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|Journey to the In-Between - Page 3|
To know yourself as a sexual individual, rather than as one who does or doesn't fulfill a role assigned to you, takes some conscious work. As it happened, the conscious work I chose arose from a conversation with a friend. Let's call her Zena.
Zena and I had sometimes been wildly attracted to each other, and we'd now and then been lovers, but our relationship wasn't romantic. We were friends. We trusted each other. We were each the only person we could speak with about our sexuality.
One day, we met for lunch and, as usual with us, the tremendous mystery of simply having a sexual body was the subject that preoccupied our conversation. In the midst of it, I was suddenly swept up, overcome, with lust for my friend, so much so that I blushed. Knowing me well, Zena got it. We laughed. I said something like, "There's got to be some way to break through to another level of sexual life!" That, rather than the intensity of my attraction, interested her. Zena said, "What about ritual?" That brought the problem into the intellect, where we were comfortable dealing with it.
What came of that discussion was a plan: we'd meet one night a week for four weeks—representing the four directions of the compass. We'd each bring flowers, food, water, a prayer, and a song. No inebriants. We'd meet, disrobe, sit, exchange flowers, say the prayers, and sing our songs to each other, though neither of us was much at singing. We'd gaze at each other in silence until we felt our physical and psychic reality shift, however long that might take. (We were both familiar with trance-states from other sorts of ritual.) We wouldn't begin to touch until we felt "the shift." We agreed to contain the experience in a vessel of secrecy: we wouldn't speak of it at all for some years, and then, if we had a reason to speak of it, we'd do so in the most general terms, keeping details to a minimum, never revealing the other's name, and keeping the memory as an intact vessel.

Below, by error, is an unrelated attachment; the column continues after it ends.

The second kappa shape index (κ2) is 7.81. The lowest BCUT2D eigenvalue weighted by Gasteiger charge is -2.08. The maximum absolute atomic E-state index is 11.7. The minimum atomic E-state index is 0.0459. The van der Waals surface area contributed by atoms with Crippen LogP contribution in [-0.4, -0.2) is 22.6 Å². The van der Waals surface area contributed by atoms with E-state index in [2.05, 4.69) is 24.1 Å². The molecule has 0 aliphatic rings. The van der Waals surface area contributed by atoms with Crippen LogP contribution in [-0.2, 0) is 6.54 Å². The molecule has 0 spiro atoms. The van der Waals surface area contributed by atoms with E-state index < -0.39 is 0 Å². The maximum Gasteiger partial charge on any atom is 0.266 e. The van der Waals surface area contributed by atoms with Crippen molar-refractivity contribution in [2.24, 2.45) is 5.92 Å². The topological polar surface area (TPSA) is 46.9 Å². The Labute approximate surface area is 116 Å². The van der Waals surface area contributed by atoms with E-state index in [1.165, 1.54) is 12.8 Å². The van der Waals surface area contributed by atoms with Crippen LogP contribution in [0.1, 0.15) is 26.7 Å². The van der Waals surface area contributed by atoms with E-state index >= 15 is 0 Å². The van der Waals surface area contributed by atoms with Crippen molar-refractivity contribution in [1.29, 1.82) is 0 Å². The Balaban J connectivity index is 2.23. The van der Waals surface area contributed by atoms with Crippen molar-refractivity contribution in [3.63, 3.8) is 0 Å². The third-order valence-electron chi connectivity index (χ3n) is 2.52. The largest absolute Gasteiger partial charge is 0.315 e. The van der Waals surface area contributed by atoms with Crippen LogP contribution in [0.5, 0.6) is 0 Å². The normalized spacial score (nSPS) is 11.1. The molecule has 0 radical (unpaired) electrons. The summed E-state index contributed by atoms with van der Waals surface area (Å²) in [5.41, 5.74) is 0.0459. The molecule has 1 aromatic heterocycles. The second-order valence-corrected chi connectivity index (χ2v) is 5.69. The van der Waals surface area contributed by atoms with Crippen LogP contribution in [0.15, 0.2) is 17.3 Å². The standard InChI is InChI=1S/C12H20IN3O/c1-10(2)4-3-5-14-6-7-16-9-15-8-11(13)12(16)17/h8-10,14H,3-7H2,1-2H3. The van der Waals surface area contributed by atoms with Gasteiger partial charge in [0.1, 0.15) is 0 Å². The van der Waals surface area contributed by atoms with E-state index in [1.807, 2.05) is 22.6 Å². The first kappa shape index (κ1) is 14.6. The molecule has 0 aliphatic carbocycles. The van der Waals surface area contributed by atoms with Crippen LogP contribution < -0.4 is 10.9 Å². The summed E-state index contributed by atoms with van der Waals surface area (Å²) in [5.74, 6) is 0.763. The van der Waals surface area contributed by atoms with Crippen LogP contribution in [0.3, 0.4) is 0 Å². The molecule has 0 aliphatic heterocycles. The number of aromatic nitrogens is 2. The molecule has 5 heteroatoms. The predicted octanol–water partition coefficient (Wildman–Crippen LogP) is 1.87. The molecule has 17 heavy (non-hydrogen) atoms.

If this had been in some sort of therapeutic setting (though I can't imagine what sort), it would have involved safety precautions of some kind, but Zena and I—recklessly, no doubt—never considered safety. We wanted to open ourselves to the forces and energies of sensuality without equivocation. We were ready to accept immolation—in theory, anyway, remembering that in Oshima's film In the Realm of the Senses, the lovers became so entranced by their sensuality that they destroyed each other. We avoided that fate, perhaps only because we recognized the possibility and were open to it. In any case, we proceeded.
The intensity that we achieved was uncanny. Me, I'm about 5'8", and, at the time, weighed about 145 pounds, while Zena was, in the loveliest way, large. Yet, at one point, there was I, tossing her into the air and catching her—something possible for me only in a trance-state. Sometimes it felt like we were undersea creatures—squids, maybe. Gender was absent. All there was for us was sensation. Our physical bodies were merely vehicles—ramps for leaping into flights of physically enacted fancy. I promise you that I'm not exaggerating.
We met four times thus, to honor the north, south, east, and west—symbolic as aspects of our bodies and psyches. As the storytellers say, "There are four directions and a fifth direction, which is exactly where you are." When it was all over, Zena and I felt that, at last, our bodies were our own: psyches fully embodied, bodies electrically psyched. Many years have passed since then, and I can testify that we weren't wrong that we'd learned to inhabit our physical identities. I've since surrendered my body to given situations, but I've never felt my imaginal body determined, beyond my choosing, by a situation. After those rituals, I found that there was an equal exchange between my body and the sensual situation in which it finds itself. This was in-betweenness realized as a sexual territory that could be accessed consciously, with purpose. (A footnote: Zena and I haven't made love since, but our friendship wasn't thwarted by what we did; we remain close.)